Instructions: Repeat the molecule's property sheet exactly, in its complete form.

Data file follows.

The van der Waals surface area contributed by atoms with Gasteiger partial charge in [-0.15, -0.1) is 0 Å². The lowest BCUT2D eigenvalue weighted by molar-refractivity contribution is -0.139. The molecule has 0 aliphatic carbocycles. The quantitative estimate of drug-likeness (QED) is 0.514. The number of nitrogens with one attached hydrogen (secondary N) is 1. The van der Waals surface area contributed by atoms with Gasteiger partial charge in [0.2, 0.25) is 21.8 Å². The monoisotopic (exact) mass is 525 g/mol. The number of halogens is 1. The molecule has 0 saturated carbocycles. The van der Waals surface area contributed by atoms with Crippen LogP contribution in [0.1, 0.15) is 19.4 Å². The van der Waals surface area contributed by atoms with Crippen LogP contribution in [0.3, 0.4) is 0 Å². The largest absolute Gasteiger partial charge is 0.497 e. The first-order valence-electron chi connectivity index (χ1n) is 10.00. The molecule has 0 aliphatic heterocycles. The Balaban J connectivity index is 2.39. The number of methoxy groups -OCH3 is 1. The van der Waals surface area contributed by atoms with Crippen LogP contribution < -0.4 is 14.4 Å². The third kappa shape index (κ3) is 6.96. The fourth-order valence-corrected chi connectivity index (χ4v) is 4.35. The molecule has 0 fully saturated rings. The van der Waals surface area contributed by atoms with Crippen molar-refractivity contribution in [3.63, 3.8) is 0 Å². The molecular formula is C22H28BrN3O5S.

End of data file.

The van der Waals surface area contributed by atoms with Gasteiger partial charge in [-0.15, -0.1) is 0 Å². The lowest BCUT2D eigenvalue weighted by molar-refractivity contribution is -0.139. The molecule has 0 aliphatic carbocycles. The quantitative estimate of drug-likeness (QED) is 0.514. The number of nitrogens with one attached hydrogen (secondary N) is 1. The van der Waals surface area contributed by atoms with Gasteiger partial charge in [0.2, 0.25) is 21.8 Å². The monoisotopic (exact) mass is 525 g/mol. The number of halogens is 1. The molecule has 0 saturated carbocycles. The van der Waals surface area contributed by atoms with Crippen LogP contribution in [0.1, 0.15) is 19.4 Å². The van der Waals surface area contributed by atoms with Crippen LogP contribution in [0.3, 0.4) is 0 Å². The largest absolute Gasteiger partial charge is 0.497 e. The first-order valence-electron chi connectivity index (χ1n) is 10.00. The molecule has 0 aliphatic heterocycles. The Balaban J connectivity index is 2.39. The number of methoxy groups -OCH3 is 1. The van der Waals surface area contributed by atoms with Crippen LogP contribution < -0.4 is 14.4 Å². The third kappa shape index (κ3) is 6.96. The fourth-order valence-corrected chi connectivity index (χ4v) is 4.35. The molecule has 0 fully saturated rings. The van der Waals surface area contributed by atoms with Crippen molar-refractivity contribution in [3.63, 3.8) is 0 Å². The molecular formula is C22H28BrN3O5S.